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Question of the Day
Rep. Henry A. Waxman today opens a series of hearings promised by Democrats to look into Bush administration management of Iraq reconstruction efforts, homeland security projects and federal health care programs.
Mr. Waxman, California Democrat and chairman of the Oversight and Government Reform Committee, has said the four days of hearings will examine “waste, fraud and abuse.”
The hearings by the new Democratic majority are not designed to embarrass President Bush but are “just fact-finding,” a committee aide said.
Witnesses will include L. Paul Bremer, former administrator of the U.S.-led Coalition Provisional Authority (CPA) in Iraq; testimony by the family of private security workers killed by a Fallujah mob in 2004; and an examination of “fraudulent, abusive or wasteful” drug pricing in Medicaid and Medicare programs.
Mr. Waxman last week conducted a hearing on charges of White House meddling in the work of government climate-change scientists. He vowed more hearings into what he described as the abuses of power and taxpayer money by the Bush administration.
White House officials say they welcome added oversight, but House Republicans said the hearings more closely resemble a botched firing squad than a fact-finding exercise.
“This is a classic example of ‘ready, fire, aim’ oversight,” said Rep. Thomas M. Davis III of Virginia, the committee’s ranking Republican. He said the committee organized a “slap-and-dash” judgment instead of the methodical oversight that war and security demand.
“The main value in revisiting past mistakes is to make sure the right lessons are learned and corrective actions put in place,” Mr. Davis said. “Self-righteous finger wagging and political scapegoating won’t make Iraq any more secure, won’t rebuild that ravaged nation and won’t bring U.S. troops home any sooner.”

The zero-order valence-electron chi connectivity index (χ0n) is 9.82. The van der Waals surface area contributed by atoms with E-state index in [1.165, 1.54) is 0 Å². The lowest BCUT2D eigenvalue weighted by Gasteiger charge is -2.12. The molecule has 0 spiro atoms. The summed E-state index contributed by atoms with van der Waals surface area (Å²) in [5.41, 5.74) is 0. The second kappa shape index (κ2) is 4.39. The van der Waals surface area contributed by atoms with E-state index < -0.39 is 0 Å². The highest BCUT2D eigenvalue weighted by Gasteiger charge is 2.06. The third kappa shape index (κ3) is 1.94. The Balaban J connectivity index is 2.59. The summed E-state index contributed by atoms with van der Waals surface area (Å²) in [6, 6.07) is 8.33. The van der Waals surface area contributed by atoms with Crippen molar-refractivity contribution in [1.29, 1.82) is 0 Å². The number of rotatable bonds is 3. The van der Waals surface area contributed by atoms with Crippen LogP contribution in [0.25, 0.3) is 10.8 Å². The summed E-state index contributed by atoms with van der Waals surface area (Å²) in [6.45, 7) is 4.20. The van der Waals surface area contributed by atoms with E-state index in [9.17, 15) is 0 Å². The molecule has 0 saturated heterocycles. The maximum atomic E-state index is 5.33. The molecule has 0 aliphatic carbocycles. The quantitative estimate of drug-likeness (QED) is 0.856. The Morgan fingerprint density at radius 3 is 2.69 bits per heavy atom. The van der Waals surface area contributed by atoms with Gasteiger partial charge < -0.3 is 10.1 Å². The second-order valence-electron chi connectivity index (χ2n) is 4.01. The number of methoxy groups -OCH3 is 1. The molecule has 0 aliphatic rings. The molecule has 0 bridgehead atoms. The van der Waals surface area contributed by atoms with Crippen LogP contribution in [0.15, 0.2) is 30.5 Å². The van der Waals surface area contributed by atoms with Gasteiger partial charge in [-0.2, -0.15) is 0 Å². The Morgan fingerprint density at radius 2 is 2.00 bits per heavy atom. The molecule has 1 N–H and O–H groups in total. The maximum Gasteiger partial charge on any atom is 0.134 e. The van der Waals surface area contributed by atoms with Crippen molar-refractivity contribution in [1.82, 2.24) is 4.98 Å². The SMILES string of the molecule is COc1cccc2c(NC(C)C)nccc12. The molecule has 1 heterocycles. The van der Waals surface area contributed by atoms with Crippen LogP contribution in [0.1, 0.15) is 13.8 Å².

The hearing today will delve into the administration’s decisions on Iraq reconstruction. Mr. Bremer is scheduled as the first to testify and will answer charges that he “filled positions with unqualified staff who were politically connected,” according to committee briefing documents.
“He will answer questions about an audit report issued in 2005 by the Special Inspector General for Iraq Reconstruction that concluded that more than $8.8 billion in cash was disbursed without adequate financial controls,” the documents said.
Other officials scheduled to testify are Stuart W. Bowen Jr., the special inspector for Iraq reconstruction, and David Oliver, former CPA director of management and budget. The State Department refused a request for testimony by Timothy Carney, coordinator for economic transition in Iraq.
The hearing tomorrow will focus on four employees of security contractor Blackwater USA who were killed and mutilated by a mob in Fallujah in March 2004. Family members — two mothers, a daughter and a wife — are set to testify “about what they view as profiteering by Blackwater USA, including the company’s alleged failure to provide armored vehicles and other critical safety equipment,” the documents said.
The third day of hearings Thursday will look at the Department of Homeland Security’s management of large projects, focusing on the Deepwater program to develop new Coast Guard ships and the Secure Border Initiative for high-tech border defense.
The committee Friday will explore whether more congressional oversight is needed to combat “fraudulent, abusive or wasteful” pricing by drug companies dealing with Medicare, Medicaid and other federal programs.
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